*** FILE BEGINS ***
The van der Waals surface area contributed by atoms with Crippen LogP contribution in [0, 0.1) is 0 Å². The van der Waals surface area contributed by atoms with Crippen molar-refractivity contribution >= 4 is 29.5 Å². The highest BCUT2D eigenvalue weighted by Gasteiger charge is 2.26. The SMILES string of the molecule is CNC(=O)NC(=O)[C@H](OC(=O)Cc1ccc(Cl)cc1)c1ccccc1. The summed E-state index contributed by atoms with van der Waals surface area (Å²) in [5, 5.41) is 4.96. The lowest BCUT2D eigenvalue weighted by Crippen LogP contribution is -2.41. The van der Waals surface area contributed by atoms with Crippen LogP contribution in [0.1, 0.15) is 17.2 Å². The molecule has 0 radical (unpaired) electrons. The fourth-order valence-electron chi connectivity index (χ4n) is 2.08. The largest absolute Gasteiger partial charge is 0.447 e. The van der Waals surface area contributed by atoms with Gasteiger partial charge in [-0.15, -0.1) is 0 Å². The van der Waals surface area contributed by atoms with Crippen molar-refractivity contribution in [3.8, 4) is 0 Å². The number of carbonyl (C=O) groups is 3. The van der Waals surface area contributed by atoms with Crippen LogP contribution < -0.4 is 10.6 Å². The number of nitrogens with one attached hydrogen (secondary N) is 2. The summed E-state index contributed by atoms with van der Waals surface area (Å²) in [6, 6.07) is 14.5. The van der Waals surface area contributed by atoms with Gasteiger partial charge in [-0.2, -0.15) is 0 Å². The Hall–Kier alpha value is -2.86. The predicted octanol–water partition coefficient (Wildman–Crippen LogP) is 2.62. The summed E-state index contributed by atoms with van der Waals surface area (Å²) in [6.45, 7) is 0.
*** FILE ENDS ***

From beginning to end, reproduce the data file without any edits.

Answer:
The van der Waals surface area contributed by atoms with Crippen LogP contribution in [0, 0.1) is 0 Å². The van der Waals surface area contributed by atoms with Crippen molar-refractivity contribution >= 4 is 29.5 Å². The highest BCUT2D eigenvalue weighted by Gasteiger charge is 2.26. The SMILES string of the molecule is CNC(=O)NC(=O)[C@H](OC(=O)Cc1ccc(Cl)cc1)c1ccccc1. The summed E-state index contributed by atoms with van der Waals surface area (Å²) in [5, 5.41) is 4.96. The lowest BCUT2D eigenvalue weighted by Crippen LogP contribution is -2.41. The van der Waals surface area contributed by atoms with Crippen LogP contribution in [0.1, 0.15) is 17.2 Å². The molecule has 0 radical (unpaired) electrons. The fourth-order valence-electron chi connectivity index (χ4n) is 2.08. The largest absolute Gasteiger partial charge is 0.447 e. The van der Waals surface area contributed by atoms with Gasteiger partial charge in [-0.15, -0.1) is 0 Å². The van der Waals surface area contributed by atoms with Crippen molar-refractivity contribution in [3.8, 4) is 0 Å². The number of carbonyl (C=O) groups is 3. The van der Waals surface area contributed by atoms with Crippen LogP contribution < -0.4 is 10.6 Å². The number of nitrogens with one attached hydrogen (secondary N) is 2. The summed E-state index contributed by atoms with van der Waals surface area (Å²) in [6, 6.07) is 14.5. The van der Waals surface area contributed by atoms with Gasteiger partial charge in [-0.2, -0.15) is 0 Å². The Hall–Kier alpha value is -2.86. The predicted octanol–water partition coefficient (Wildman–Crippen LogP) is 2.62. The summed E-state index contributed by atoms with van der Waals surface area (Å²) in [6.45, 7) is 0.